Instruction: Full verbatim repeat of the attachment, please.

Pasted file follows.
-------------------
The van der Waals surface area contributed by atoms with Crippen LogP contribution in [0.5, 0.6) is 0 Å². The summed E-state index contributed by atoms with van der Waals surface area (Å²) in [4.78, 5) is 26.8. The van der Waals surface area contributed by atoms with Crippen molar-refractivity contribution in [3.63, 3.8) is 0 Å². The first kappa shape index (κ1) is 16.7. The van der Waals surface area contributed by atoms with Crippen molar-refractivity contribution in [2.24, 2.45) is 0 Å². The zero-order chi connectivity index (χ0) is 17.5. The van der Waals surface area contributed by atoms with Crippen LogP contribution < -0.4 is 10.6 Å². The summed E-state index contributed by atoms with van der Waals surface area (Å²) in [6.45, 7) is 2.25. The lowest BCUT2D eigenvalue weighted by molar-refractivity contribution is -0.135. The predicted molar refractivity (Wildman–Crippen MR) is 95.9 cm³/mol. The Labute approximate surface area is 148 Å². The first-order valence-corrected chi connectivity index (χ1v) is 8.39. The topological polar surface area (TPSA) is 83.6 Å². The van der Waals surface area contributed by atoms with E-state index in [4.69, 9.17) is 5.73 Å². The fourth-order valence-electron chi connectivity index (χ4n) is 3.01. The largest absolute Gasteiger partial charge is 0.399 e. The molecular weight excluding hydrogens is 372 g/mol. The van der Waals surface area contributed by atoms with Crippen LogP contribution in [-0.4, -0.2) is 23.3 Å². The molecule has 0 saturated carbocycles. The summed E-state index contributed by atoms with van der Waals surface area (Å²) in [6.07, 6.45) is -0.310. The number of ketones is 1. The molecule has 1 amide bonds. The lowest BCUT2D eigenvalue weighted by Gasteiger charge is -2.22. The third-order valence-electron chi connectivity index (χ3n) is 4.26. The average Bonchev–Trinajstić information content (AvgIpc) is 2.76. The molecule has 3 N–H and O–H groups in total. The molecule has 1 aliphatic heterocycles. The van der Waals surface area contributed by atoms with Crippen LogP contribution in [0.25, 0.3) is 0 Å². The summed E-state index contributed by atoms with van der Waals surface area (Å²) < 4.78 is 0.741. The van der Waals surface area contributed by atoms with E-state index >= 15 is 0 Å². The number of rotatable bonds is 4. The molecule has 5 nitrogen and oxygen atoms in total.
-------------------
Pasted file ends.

The van der Waals surface area contributed by atoms with Crippen LogP contribution in [0.5, 0.6) is 0 Å². The summed E-state index contributed by atoms with van der Waals surface area (Å²) in [4.78, 5) is 26.8. The van der Waals surface area contributed by atoms with Crippen molar-refractivity contribution in [3.63, 3.8) is 0 Å². The first kappa shape index (κ1) is 16.7. The van der Waals surface area contributed by atoms with Crippen molar-refractivity contribution in [2.24, 2.45) is 0 Å². The zero-order chi connectivity index (χ0) is 17.5. The van der Waals surface area contributed by atoms with Crippen LogP contribution < -0.4 is 10.6 Å². The summed E-state index contributed by atoms with van der Waals surface area (Å²) in [6.45, 7) is 2.25. The lowest BCUT2D eigenvalue weighted by molar-refractivity contribution is -0.135. The predicted molar refractivity (Wildman–Crippen MR) is 95.9 cm³/mol. The Labute approximate surface area is 148 Å². The first-order valence-corrected chi connectivity index (χ1v) is 8.39. The topological polar surface area (TPSA) is 83.6 Å². The van der Waals surface area contributed by atoms with E-state index in [4.69, 9.17) is 5.73 Å². The fourth-order valence-electron chi connectivity index (χ4n) is 3.01. The largest absolute Gasteiger partial charge is 0.399 e. The molecular weight excluding hydrogens is 372 g/mol. The van der Waals surface area contributed by atoms with Crippen LogP contribution in [-0.4, -0.2) is 23.3 Å². The molecule has 0 saturated carbocycles. The summed E-state index contributed by atoms with van der Waals surface area (Å²) in [6.07, 6.45) is -0.310. The number of ketones is 1. The molecule has 1 amide bonds. The lowest BCUT2D eigenvalue weighted by Gasteiger charge is -2.22. The third-order valence-electron chi connectivity index (χ3n) is 4.26. The average Bonchev–Trinajstić information content (AvgIpc) is 2.76. The molecule has 3 N–H and O–H groups in total. The molecule has 1 aliphatic heterocycles. The van der Waals surface area contributed by atoms with Crippen LogP contribution in [0.25, 0.3) is 0 Å². The summed E-state index contributed by atoms with van der Waals surface area (Å²) < 4.78 is 0.741. The van der Waals surface area contributed by atoms with E-state index >= 15 is 0 Å². The number of rotatable bonds is 4. The molecule has 5 nitrogen and oxygen atoms in total.